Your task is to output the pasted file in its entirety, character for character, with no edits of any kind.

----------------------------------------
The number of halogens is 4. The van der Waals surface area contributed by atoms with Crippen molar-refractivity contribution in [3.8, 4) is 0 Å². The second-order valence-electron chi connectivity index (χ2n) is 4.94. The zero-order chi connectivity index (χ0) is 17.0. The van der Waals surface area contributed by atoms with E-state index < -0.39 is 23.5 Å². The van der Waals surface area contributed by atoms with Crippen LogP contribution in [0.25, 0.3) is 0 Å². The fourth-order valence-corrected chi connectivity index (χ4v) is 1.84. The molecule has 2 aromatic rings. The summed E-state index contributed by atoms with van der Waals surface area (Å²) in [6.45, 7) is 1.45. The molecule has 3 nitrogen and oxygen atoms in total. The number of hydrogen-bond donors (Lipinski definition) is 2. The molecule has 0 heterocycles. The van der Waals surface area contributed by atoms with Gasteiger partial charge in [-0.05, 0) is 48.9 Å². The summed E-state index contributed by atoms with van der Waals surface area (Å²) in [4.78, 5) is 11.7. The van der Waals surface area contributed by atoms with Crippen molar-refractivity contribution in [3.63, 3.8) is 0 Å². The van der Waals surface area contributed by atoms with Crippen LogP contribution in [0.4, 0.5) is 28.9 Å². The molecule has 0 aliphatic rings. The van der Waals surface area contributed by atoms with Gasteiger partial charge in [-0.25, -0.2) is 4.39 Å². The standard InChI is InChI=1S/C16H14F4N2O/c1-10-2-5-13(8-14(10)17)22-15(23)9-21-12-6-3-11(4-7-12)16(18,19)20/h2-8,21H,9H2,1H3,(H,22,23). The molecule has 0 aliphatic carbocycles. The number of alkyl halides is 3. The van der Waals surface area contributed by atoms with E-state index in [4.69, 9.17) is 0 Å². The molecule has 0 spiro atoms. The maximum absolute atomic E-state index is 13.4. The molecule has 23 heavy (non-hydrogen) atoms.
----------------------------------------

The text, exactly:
The number of halogens is 4. The van der Waals surface area contributed by atoms with Crippen molar-refractivity contribution in [3.8, 4) is 0 Å². The second-order valence-electron chi connectivity index (χ2n) is 4.94. The zero-order chi connectivity index (χ0) is 17.0. The van der Waals surface area contributed by atoms with E-state index < -0.39 is 23.5 Å². The van der Waals surface area contributed by atoms with Crippen LogP contribution in [0.25, 0.3) is 0 Å². The fourth-order valence-corrected chi connectivity index (χ4v) is 1.84. The molecule has 2 aromatic rings. The summed E-state index contributed by atoms with van der Waals surface area (Å²) in [6.45, 7) is 1.45. The molecule has 3 nitrogen and oxygen atoms in total. The number of hydrogen-bond donors (Lipinski definition) is 2. The molecule has 0 heterocycles. The van der Waals surface area contributed by atoms with Gasteiger partial charge in [-0.05, 0) is 48.9 Å². The summed E-state index contributed by atoms with van der Waals surface area (Å²) in [4.78, 5) is 11.7. The van der Waals surface area contributed by atoms with Crippen molar-refractivity contribution in [3.63, 3.8) is 0 Å². The van der Waals surface area contributed by atoms with Crippen LogP contribution in [0.4, 0.5) is 28.9 Å². The molecule has 0 aliphatic rings. The van der Waals surface area contributed by atoms with Gasteiger partial charge in [-0.25, -0.2) is 4.39 Å². The standard InChI is InChI=1S/C16H14F4N2O/c1-10-2-5-13(8-14(10)17)22-15(23)9-21-12-6-3-11(4-7-12)16(18,19)20/h2-8,21H,9H2,1H3,(H,22,23). The molecule has 0 aliphatic carbocycles. The number of alkyl halides is 3. The van der Waals surface area contributed by atoms with E-state index in [4.69, 9.17) is 0 Å². The molecule has 0 spiro atoms. The maximum absolute atomic E-state index is 13.4. The molecule has 23 heavy (non-hydrogen) atoms.